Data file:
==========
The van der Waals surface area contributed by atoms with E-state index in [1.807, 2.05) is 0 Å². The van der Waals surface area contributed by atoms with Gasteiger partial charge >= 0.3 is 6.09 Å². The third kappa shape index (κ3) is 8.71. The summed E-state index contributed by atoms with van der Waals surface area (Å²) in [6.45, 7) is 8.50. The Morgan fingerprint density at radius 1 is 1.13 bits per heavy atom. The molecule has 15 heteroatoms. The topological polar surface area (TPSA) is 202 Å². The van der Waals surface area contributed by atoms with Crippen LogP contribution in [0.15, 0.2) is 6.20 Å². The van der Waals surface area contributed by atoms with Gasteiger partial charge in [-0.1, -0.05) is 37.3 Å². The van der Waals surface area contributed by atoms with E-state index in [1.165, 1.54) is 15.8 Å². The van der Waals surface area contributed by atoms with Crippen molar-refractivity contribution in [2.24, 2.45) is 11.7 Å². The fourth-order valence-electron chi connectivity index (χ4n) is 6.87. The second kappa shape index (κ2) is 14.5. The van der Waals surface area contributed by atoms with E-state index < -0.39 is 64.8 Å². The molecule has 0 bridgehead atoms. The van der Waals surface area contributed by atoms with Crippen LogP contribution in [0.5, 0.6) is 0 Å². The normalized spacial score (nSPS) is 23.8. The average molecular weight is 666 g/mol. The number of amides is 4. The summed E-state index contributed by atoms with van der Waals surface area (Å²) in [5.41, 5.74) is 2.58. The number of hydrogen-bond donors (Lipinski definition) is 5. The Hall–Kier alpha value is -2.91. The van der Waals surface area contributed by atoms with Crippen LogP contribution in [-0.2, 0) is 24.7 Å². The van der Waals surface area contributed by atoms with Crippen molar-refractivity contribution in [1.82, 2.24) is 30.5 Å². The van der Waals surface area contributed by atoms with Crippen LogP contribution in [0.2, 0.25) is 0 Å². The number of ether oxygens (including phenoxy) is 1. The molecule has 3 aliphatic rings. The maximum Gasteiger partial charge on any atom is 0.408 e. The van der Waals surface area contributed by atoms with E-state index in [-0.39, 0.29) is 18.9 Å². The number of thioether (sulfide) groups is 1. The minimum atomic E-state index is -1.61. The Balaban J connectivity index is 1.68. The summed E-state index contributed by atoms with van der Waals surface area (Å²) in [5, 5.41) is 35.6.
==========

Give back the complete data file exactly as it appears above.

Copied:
The van der Waals surface area contributed by atoms with E-state index in [1.807, 2.05) is 0 Å². The van der Waals surface area contributed by atoms with Gasteiger partial charge >= 0.3 is 6.09 Å². The third kappa shape index (κ3) is 8.71. The summed E-state index contributed by atoms with van der Waals surface area (Å²) in [6.45, 7) is 8.50. The Morgan fingerprint density at radius 1 is 1.13 bits per heavy atom. The molecule has 15 heteroatoms. The topological polar surface area (TPSA) is 202 Å². The van der Waals surface area contributed by atoms with Crippen LogP contribution in [0.15, 0.2) is 6.20 Å². The van der Waals surface area contributed by atoms with Gasteiger partial charge in [-0.1, -0.05) is 37.3 Å². The van der Waals surface area contributed by atoms with E-state index in [1.165, 1.54) is 15.8 Å². The van der Waals surface area contributed by atoms with Crippen molar-refractivity contribution in [2.24, 2.45) is 11.7 Å². The fourth-order valence-electron chi connectivity index (χ4n) is 6.87. The second kappa shape index (κ2) is 14.5. The van der Waals surface area contributed by atoms with E-state index < -0.39 is 64.8 Å². The molecule has 0 bridgehead atoms. The van der Waals surface area contributed by atoms with Crippen LogP contribution in [0.5, 0.6) is 0 Å². The normalized spacial score (nSPS) is 23.8. The average molecular weight is 666 g/mol. The number of amides is 4. The summed E-state index contributed by atoms with van der Waals surface area (Å²) in [5.41, 5.74) is 2.58. The number of hydrogen-bond donors (Lipinski definition) is 5. The Hall–Kier alpha value is -2.91. The van der Waals surface area contributed by atoms with Crippen LogP contribution in [-0.2, 0) is 24.7 Å². The van der Waals surface area contributed by atoms with Crippen molar-refractivity contribution in [1.82, 2.24) is 30.5 Å². The van der Waals surface area contributed by atoms with Crippen LogP contribution in [0.2, 0.25) is 0 Å². The number of ether oxygens (including phenoxy) is 1. The molecule has 3 aliphatic rings. The maximum Gasteiger partial charge on any atom is 0.408 e. The van der Waals surface area contributed by atoms with E-state index in [-0.39, 0.29) is 18.9 Å². The number of thioether (sulfide) groups is 1. The minimum atomic E-state index is -1.61. The Balaban J connectivity index is 1.68. The summed E-state index contributed by atoms with van der Waals surface area (Å²) in [5, 5.41) is 35.6.